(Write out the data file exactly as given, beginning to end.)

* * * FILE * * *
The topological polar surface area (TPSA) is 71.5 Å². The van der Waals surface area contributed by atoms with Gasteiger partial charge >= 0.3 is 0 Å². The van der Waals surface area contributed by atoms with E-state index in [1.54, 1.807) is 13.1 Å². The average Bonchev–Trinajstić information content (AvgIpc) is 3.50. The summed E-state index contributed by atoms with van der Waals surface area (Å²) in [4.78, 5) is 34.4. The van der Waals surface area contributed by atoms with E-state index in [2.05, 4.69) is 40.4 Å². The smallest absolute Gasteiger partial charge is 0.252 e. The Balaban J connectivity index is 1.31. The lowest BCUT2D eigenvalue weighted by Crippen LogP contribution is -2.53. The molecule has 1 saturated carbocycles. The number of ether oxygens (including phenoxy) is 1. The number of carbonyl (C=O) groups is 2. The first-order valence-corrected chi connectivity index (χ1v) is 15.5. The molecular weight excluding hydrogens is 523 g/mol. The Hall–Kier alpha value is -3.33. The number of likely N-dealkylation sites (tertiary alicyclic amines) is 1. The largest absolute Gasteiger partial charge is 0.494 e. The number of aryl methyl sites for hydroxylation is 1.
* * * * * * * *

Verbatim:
The topological polar surface area (TPSA) is 71.5 Å². The van der Waals surface area contributed by atoms with Gasteiger partial charge >= 0.3 is 0 Å². The van der Waals surface area contributed by atoms with E-state index in [1.54, 1.807) is 13.1 Å². The average Bonchev–Trinajstić information content (AvgIpc) is 3.50. The summed E-state index contributed by atoms with van der Waals surface area (Å²) in [4.78, 5) is 34.4. The van der Waals surface area contributed by atoms with E-state index in [2.05, 4.69) is 40.4 Å². The smallest absolute Gasteiger partial charge is 0.252 e. The Balaban J connectivity index is 1.31. The lowest BCUT2D eigenvalue weighted by Crippen LogP contribution is -2.53. The molecule has 1 saturated carbocycles. The number of ether oxygens (including phenoxy) is 1. The number of carbonyl (C=O) groups is 2. The first-order valence-corrected chi connectivity index (χ1v) is 15.5. The molecular weight excluding hydrogens is 523 g/mol. The Hall–Kier alpha value is -3.33. The number of likely N-dealkylation sites (tertiary alicyclic amines) is 1. The largest absolute Gasteiger partial charge is 0.494 e. The number of aryl methyl sites for hydroxylation is 1.